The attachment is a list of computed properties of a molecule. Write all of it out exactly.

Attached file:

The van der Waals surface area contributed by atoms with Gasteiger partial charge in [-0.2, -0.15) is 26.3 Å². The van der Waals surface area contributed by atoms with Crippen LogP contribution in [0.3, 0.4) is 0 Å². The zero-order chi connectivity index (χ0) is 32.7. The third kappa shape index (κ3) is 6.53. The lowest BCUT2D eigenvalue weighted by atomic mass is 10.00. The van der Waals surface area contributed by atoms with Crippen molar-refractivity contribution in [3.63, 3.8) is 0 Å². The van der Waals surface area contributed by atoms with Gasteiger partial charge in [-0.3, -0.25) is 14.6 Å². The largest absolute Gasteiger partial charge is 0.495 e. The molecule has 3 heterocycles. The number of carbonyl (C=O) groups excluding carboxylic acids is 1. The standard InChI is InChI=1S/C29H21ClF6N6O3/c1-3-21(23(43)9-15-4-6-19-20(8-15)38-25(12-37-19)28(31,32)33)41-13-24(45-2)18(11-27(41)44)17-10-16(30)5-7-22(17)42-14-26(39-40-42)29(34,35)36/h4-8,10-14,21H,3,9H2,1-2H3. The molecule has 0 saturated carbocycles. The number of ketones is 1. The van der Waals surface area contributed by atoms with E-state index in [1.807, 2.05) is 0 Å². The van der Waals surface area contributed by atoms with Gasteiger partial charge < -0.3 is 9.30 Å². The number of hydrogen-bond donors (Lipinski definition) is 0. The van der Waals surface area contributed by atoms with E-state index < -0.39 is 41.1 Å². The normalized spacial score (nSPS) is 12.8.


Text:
The van der Waals surface area contributed by atoms with Gasteiger partial charge in [-0.2, -0.15) is 26.3 Å². The van der Waals surface area contributed by atoms with Crippen LogP contribution in [0.3, 0.4) is 0 Å². The zero-order chi connectivity index (χ0) is 32.7. The third kappa shape index (κ3) is 6.53. The lowest BCUT2D eigenvalue weighted by atomic mass is 10.00. The van der Waals surface area contributed by atoms with Crippen molar-refractivity contribution in [3.63, 3.8) is 0 Å². The van der Waals surface area contributed by atoms with Gasteiger partial charge in [-0.3, -0.25) is 14.6 Å². The largest absolute Gasteiger partial charge is 0.495 e. The molecule has 3 heterocycles. The number of carbonyl (C=O) groups excluding carboxylic acids is 1. The standard InChI is InChI=1S/C29H21ClF6N6O3/c1-3-21(23(43)9-15-4-6-19-20(8-15)38-25(12-37-19)28(31,32)33)41-13-24(45-2)18(11-27(41)44)17-10-16(30)5-7-22(17)42-14-26(39-40-42)29(34,35)36/h4-8,10-14,21H,3,9H2,1-2H3. The molecule has 0 saturated carbocycles. The number of ketones is 1. The van der Waals surface area contributed by atoms with E-state index in [1.807, 2.05) is 0 Å². The van der Waals surface area contributed by atoms with Gasteiger partial charge < -0.3 is 9.30 Å². The number of hydrogen-bond donors (Lipinski definition) is 0. The van der Waals surface area contributed by atoms with E-state index < -0.39 is 41.1 Å². The normalized spacial score (nSPS) is 12.8.